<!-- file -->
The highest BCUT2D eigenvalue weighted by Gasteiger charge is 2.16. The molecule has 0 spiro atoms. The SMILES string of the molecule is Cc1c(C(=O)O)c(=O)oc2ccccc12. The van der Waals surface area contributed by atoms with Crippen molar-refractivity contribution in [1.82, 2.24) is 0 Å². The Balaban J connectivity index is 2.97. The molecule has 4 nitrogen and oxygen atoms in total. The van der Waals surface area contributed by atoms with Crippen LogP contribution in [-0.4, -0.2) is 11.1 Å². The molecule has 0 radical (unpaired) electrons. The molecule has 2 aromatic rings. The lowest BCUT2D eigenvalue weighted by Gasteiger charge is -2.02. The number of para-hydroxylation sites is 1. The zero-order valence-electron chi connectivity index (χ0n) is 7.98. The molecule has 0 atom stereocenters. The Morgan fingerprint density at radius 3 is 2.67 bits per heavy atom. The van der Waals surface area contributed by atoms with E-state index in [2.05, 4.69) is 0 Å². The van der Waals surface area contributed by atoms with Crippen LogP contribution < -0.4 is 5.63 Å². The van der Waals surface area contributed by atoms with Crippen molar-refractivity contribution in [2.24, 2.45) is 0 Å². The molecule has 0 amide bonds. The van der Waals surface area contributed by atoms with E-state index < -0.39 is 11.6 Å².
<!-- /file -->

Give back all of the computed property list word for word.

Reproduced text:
The highest BCUT2D eigenvalue weighted by Gasteiger charge is 2.16. The molecule has 0 spiro atoms. The SMILES string of the molecule is Cc1c(C(=O)O)c(=O)oc2ccccc12. The van der Waals surface area contributed by atoms with Crippen molar-refractivity contribution in [1.82, 2.24) is 0 Å². The Balaban J connectivity index is 2.97. The molecule has 4 nitrogen and oxygen atoms in total. The van der Waals surface area contributed by atoms with Crippen LogP contribution in [-0.4, -0.2) is 11.1 Å². The molecule has 0 radical (unpaired) electrons. The molecule has 2 aromatic rings. The lowest BCUT2D eigenvalue weighted by Gasteiger charge is -2.02. The number of para-hydroxylation sites is 1. The zero-order valence-electron chi connectivity index (χ0n) is 7.98. The molecule has 0 atom stereocenters. The Morgan fingerprint density at radius 3 is 2.67 bits per heavy atom. The van der Waals surface area contributed by atoms with E-state index in [2.05, 4.69) is 0 Å². The van der Waals surface area contributed by atoms with Crippen LogP contribution < -0.4 is 5.63 Å². The van der Waals surface area contributed by atoms with Crippen molar-refractivity contribution in [2.24, 2.45) is 0 Å². The molecule has 0 amide bonds. The van der Waals surface area contributed by atoms with E-state index < -0.39 is 11.6 Å².